Thursday, February 10, 2011
mostly medieval, otherwise history
Last Saturday was the University's Medieval Seminar, run by Continuing Studies. This year the topic was especially interesting (to me) Medieval Lives.
The talks were as follows:
9:00 am Welcome and Opening Remarks
9:10 am Introduction, Dr. Marcus Milwright
9:30 am Everyday Life in Scotland during the Viking Age, Dr. Erin McGuire
10:10 am break
10:45 am Abelard and Heloise: Lovers in a Dangerous Time, Dr. Iain Higgins
11:30 am lunch and film presentation
12:45 pm Medieval Map Project presentation
1:00 pm Byzantine Lives Under Siege, Dr. Evanthia Baboula
1:45 pm The Caliph al-Muqtadir (908-32) and the Fall of the Abbasid Empire, Dr.
2:45 pm break
3:15 pm Christine de Pizan, the first Man of Letters, Dr. Helene Cazes
3:45 pm Closing Remarks
So overall, pretty cool. Erin kept her audience on their toes by starting with questions to them, and asking them to come up with possible explanations for unexpected grave finds and so on. The Christine de Pizan talk ran out of time before it ran out of interest, which is better than the alternative, but frustrating still.
Above, in a pic not taken by me (I'll check and get the credit right later) you can see the site and the setup, during the talks, while things are quiet. Between lectures, we're 'on', and chatting with the attendees while they get their coffee and biscotti. But during the talks, we may attend them or do other things. In the photo I was losing at checkers to a 7 yr old, while his sister walked the labyrinth. (I evened the score later at 9 man's morris.) The lady on the right is warping a tablet-weaving loom, the lady in dark blue is embroidering, and the lady in light blue is playing a harp
Also, yes, I chose this picture to show off the labyrinth and painted floor and backdrops that I painted my own self. Because I think they are pretty cool, actually.
What I should have been doing was getting further ahead with calligraphing the contract indentures for my apprentice-to-be, Deirdre, whom I'll be taking at the end of the month. Writing out two copies of a longish contract, to be cut apart in a sawtooth pattern (the indenting that makes it indentures, in case you wondered) isn't done in one hour or even two. (I'm hoping to get it finished this weekend.)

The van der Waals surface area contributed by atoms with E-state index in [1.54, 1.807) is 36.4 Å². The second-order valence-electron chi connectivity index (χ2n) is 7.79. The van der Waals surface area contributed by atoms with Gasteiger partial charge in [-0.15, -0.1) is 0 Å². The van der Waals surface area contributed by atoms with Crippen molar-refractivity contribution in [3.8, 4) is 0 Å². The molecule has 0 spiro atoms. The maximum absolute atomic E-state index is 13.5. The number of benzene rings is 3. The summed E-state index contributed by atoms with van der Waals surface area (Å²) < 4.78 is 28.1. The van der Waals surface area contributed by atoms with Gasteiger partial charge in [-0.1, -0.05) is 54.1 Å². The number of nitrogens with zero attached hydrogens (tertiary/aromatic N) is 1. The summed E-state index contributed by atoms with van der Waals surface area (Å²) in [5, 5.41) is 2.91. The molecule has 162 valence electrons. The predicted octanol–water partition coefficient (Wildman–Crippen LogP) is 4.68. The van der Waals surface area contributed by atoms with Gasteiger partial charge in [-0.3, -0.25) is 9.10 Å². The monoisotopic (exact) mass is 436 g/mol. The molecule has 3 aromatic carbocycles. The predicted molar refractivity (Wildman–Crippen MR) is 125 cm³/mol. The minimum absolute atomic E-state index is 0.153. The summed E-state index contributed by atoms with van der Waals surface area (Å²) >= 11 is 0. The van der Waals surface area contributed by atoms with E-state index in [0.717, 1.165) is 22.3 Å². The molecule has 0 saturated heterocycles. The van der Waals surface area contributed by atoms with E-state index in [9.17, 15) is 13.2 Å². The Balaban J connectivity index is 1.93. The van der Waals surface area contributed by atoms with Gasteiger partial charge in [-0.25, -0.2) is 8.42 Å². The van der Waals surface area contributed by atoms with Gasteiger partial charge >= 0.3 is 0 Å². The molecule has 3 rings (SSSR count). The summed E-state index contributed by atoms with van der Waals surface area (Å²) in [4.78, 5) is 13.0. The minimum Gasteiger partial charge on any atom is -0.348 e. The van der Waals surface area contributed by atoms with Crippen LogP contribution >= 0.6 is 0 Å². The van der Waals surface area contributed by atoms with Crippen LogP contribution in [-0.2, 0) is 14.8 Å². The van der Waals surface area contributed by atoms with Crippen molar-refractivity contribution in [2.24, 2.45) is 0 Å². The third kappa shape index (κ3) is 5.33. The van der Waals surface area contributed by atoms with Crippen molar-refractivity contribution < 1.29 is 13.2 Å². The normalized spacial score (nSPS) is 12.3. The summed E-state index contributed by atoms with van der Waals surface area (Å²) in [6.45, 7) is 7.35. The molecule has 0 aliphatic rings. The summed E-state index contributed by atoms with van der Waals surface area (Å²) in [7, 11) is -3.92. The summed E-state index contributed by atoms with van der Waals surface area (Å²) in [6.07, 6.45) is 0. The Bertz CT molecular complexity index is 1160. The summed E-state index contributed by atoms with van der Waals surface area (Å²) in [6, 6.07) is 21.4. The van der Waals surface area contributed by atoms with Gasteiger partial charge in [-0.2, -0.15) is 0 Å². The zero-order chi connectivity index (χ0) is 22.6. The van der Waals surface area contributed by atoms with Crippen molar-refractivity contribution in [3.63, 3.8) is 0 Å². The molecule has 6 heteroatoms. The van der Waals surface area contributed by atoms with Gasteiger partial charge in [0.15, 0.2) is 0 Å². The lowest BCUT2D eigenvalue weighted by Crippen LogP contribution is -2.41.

But I flatter myself that I was still doing something useful, in keeping the kids amused. We also had a non-rules-based foot ball game with the leather-stuffed ball, down past the catering tables and through the empty part of the hallway.
On Wednesday Mark left for the Estrella event in Arizona, with the van, so I am non-vehicular for a couple of weeks, and forced to get my own dinners. I took today as vacation so I could get started on straightening up & tidying the house--after us getting everything medieval out for the display, and then everything needed for a week's medieval camping, the house was in some disarray. (Shall I admit it? I hadn't finished boxing up the Christmas decorations.)
Today was thus spent moving things around and establishing my laptop and immediate-research books on the kitchen table, next to the woodstove; clearing off surfaces; dusting; sweeping; stacking books; and coming down with a streaming headcold that I finally have to admit was not just a response to the dust kicked up by previous activities.
Writing-related, Cost of Silver: I'd reduced the 20-year span of happiness between major threats to 5 years, and am now reducing it by another year or so, by sending Griffin off to war. The Bishops' Wars, in Scotland, so as to include gritty uncomfortable historical detail and increase wordcount.
Originally, after being turned down by apprentice-girl Alice, Griffin was to find comfort and eventual love with Nan Moray (older than him OMG!!!). In revision, he's going to be a sullen overdramatic young idiot and respond to being turned down by going to 'list for a soldier. So a few thousand words of enduring hardships, seeing nasty things happen, engaging in some himself, staying alive, and coming back sadder & wiser and all, then finding comfort and love with Nan. Must figure out which historical figures he'll encounter.
Do I sound a titch cynical? this is because I've been reading Rebels and Traitors, by Lindsey Davis, a novel set in (shoehorned into?) an exhaustively detailed history of Civil War England and the fall of Charles I.
I should say first that it's well written and often engaging, and Davis knows the times and events surpassingly well. Too well, perhaps, and as someone who loves the details herself, I think I can identify when someone has given in to including something because it is just that cool, regardless of whether it assists the story or characterisation.
This would be a pretty good, fast-moving, eventful novel, if you stripped out the irrelevant detail. This would be a fascinating, detailed 'narrative non-fiction' history if you stripped out the invented characters and plot. But as it is, you have both, for 742 pages, and you may be constantly shifting mental gears between fiction and non-fiction--not to mention keeping track of rather a lot of invented characters and rather a lot of historical ones who have walk-ons to be name-checked but don't affect the plot.
On p.14, I encountered this sentence: 'To set the moment in context, that year of 1634 would see the notorious witchcraft trials at Loudon, the first meeting of the Academie francaise, the opening of the Covent Garden piazza in London, and the charter for the Oxford University Press.'
In case you're wondering, none of those have so far appeared in the actual narrative. Then the exposition continues for a page and 2/3ds, bringing us up to date with events in the Americas, continental Europe, and Wales.
I'm not sure I can pull this off, myself.